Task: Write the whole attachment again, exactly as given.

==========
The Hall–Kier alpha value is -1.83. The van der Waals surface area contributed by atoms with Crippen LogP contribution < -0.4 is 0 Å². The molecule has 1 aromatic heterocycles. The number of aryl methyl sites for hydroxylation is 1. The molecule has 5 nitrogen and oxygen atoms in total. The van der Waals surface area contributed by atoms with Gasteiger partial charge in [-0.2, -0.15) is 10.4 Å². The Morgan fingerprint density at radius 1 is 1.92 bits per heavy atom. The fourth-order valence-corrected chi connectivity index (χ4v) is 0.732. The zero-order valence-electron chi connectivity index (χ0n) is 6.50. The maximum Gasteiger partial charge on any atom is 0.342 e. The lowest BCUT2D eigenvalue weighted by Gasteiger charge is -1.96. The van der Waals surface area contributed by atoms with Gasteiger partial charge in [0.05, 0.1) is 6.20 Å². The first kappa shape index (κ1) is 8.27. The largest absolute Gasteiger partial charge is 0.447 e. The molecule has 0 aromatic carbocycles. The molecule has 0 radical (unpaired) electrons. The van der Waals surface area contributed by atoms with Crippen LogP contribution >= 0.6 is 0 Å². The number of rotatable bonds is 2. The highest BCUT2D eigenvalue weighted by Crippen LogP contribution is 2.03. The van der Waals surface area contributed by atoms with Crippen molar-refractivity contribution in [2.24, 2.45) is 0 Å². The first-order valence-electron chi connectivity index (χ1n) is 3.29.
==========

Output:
The Hall–Kier alpha value is -1.83. The van der Waals surface area contributed by atoms with Crippen LogP contribution < -0.4 is 0 Å². The molecule has 1 aromatic heterocycles. The number of aryl methyl sites for hydroxylation is 1. The molecule has 5 nitrogen and oxygen atoms in total. The van der Waals surface area contributed by atoms with Gasteiger partial charge in [-0.2, -0.15) is 10.4 Å². The Morgan fingerprint density at radius 1 is 1.92 bits per heavy atom. The fourth-order valence-corrected chi connectivity index (χ4v) is 0.732. The zero-order valence-electron chi connectivity index (χ0n) is 6.50. The maximum Gasteiger partial charge on any atom is 0.342 e. The lowest BCUT2D eigenvalue weighted by Gasteiger charge is -1.96. The van der Waals surface area contributed by atoms with Gasteiger partial charge in [0.05, 0.1) is 6.20 Å². The first kappa shape index (κ1) is 8.27. The largest absolute Gasteiger partial charge is 0.447 e. The molecule has 0 aromatic carbocycles. The molecule has 0 radical (unpaired) electrons. The van der Waals surface area contributed by atoms with Crippen LogP contribution >= 0.6 is 0 Å². The number of rotatable bonds is 2. The highest BCUT2D eigenvalue weighted by Crippen LogP contribution is 2.03. The van der Waals surface area contributed by atoms with Crippen molar-refractivity contribution in [2.24, 2.45) is 0 Å². The first-order valence-electron chi connectivity index (χ1n) is 3.29.